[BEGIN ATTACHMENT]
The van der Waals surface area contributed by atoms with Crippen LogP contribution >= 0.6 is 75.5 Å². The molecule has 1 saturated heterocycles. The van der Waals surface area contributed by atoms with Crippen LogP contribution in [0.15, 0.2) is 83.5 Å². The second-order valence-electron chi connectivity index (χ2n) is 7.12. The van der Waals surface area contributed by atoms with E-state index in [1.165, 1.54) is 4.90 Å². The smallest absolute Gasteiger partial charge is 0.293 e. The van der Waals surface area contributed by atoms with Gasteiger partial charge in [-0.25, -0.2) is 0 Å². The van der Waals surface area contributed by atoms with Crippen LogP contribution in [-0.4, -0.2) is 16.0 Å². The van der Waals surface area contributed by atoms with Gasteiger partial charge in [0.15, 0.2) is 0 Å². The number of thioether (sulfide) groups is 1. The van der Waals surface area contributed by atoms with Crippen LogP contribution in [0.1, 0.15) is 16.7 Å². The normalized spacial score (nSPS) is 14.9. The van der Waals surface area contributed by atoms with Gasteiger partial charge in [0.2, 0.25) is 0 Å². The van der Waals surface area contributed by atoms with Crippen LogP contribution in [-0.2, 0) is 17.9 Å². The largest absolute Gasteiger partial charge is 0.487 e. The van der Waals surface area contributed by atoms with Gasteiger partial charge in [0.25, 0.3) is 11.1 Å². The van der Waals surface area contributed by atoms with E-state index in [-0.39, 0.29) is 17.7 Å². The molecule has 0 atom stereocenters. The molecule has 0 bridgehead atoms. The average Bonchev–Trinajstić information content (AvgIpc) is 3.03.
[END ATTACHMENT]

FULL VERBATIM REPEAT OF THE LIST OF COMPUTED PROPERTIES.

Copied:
The van der Waals surface area contributed by atoms with Crippen LogP contribution >= 0.6 is 75.5 Å². The molecule has 1 saturated heterocycles. The van der Waals surface area contributed by atoms with Crippen LogP contribution in [0.15, 0.2) is 83.5 Å². The second-order valence-electron chi connectivity index (χ2n) is 7.12. The van der Waals surface area contributed by atoms with E-state index in [1.165, 1.54) is 4.90 Å². The smallest absolute Gasteiger partial charge is 0.293 e. The van der Waals surface area contributed by atoms with Gasteiger partial charge in [-0.25, -0.2) is 0 Å². The van der Waals surface area contributed by atoms with Crippen LogP contribution in [-0.4, -0.2) is 16.0 Å². The van der Waals surface area contributed by atoms with Gasteiger partial charge in [0.15, 0.2) is 0 Å². The number of thioether (sulfide) groups is 1. The van der Waals surface area contributed by atoms with Crippen LogP contribution in [0.1, 0.15) is 16.7 Å². The normalized spacial score (nSPS) is 14.9. The van der Waals surface area contributed by atoms with Gasteiger partial charge in [0.2, 0.25) is 0 Å². The van der Waals surface area contributed by atoms with Crippen LogP contribution in [-0.2, 0) is 17.9 Å². The largest absolute Gasteiger partial charge is 0.487 e. The van der Waals surface area contributed by atoms with Gasteiger partial charge in [0.25, 0.3) is 11.1 Å². The van der Waals surface area contributed by atoms with E-state index in [-0.39, 0.29) is 17.7 Å². The molecule has 0 atom stereocenters. The molecule has 0 bridgehead atoms. The average Bonchev–Trinajstić information content (AvgIpc) is 3.03.